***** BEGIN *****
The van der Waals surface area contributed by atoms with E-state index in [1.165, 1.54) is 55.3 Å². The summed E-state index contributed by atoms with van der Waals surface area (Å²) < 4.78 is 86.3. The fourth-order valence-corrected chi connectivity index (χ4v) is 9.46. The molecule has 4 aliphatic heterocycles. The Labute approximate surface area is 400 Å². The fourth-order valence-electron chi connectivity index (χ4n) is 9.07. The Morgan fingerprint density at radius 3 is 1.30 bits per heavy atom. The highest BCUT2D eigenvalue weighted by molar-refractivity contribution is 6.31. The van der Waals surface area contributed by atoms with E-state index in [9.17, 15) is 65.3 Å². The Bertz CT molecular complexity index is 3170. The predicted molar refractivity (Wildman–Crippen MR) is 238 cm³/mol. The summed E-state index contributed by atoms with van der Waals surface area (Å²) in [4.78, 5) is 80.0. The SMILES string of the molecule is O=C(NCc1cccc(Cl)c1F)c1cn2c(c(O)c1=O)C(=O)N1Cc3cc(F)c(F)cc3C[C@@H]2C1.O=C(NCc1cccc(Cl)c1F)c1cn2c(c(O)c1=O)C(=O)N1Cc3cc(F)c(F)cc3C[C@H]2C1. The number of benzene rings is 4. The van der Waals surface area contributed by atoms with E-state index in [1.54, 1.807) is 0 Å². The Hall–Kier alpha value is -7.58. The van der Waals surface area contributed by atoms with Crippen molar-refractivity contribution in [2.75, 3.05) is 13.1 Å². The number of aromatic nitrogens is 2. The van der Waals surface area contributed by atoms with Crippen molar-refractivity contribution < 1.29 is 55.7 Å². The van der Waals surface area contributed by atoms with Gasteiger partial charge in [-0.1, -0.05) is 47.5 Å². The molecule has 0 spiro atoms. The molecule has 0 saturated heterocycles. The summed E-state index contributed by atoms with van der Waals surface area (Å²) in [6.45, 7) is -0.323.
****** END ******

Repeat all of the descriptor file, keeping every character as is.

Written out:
The van der Waals surface area contributed by atoms with E-state index in [1.165, 1.54) is 55.3 Å². The summed E-state index contributed by atoms with van der Waals surface area (Å²) < 4.78 is 86.3. The fourth-order valence-corrected chi connectivity index (χ4v) is 9.46. The molecule has 4 aliphatic heterocycles. The Labute approximate surface area is 400 Å². The fourth-order valence-electron chi connectivity index (χ4n) is 9.07. The Morgan fingerprint density at radius 3 is 1.30 bits per heavy atom. The highest BCUT2D eigenvalue weighted by molar-refractivity contribution is 6.31. The van der Waals surface area contributed by atoms with E-state index in [9.17, 15) is 65.3 Å². The Bertz CT molecular complexity index is 3170. The predicted molar refractivity (Wildman–Crippen MR) is 238 cm³/mol. The summed E-state index contributed by atoms with van der Waals surface area (Å²) in [4.78, 5) is 80.0. The SMILES string of the molecule is O=C(NCc1cccc(Cl)c1F)c1cn2c(c(O)c1=O)C(=O)N1Cc3cc(F)c(F)cc3C[C@@H]2C1.O=C(NCc1cccc(Cl)c1F)c1cn2c(c(O)c1=O)C(=O)N1Cc3cc(F)c(F)cc3C[C@H]2C1. The number of benzene rings is 4. The van der Waals surface area contributed by atoms with E-state index in [1.54, 1.807) is 0 Å². The Hall–Kier alpha value is -7.58. The van der Waals surface area contributed by atoms with Crippen molar-refractivity contribution in [2.75, 3.05) is 13.1 Å². The number of aromatic nitrogens is 2. The van der Waals surface area contributed by atoms with Crippen molar-refractivity contribution < 1.29 is 55.7 Å². The van der Waals surface area contributed by atoms with Gasteiger partial charge in [-0.1, -0.05) is 47.5 Å². The molecule has 0 spiro atoms. The molecule has 0 saturated heterocycles. The summed E-state index contributed by atoms with van der Waals surface area (Å²) in [6.45, 7) is -0.323.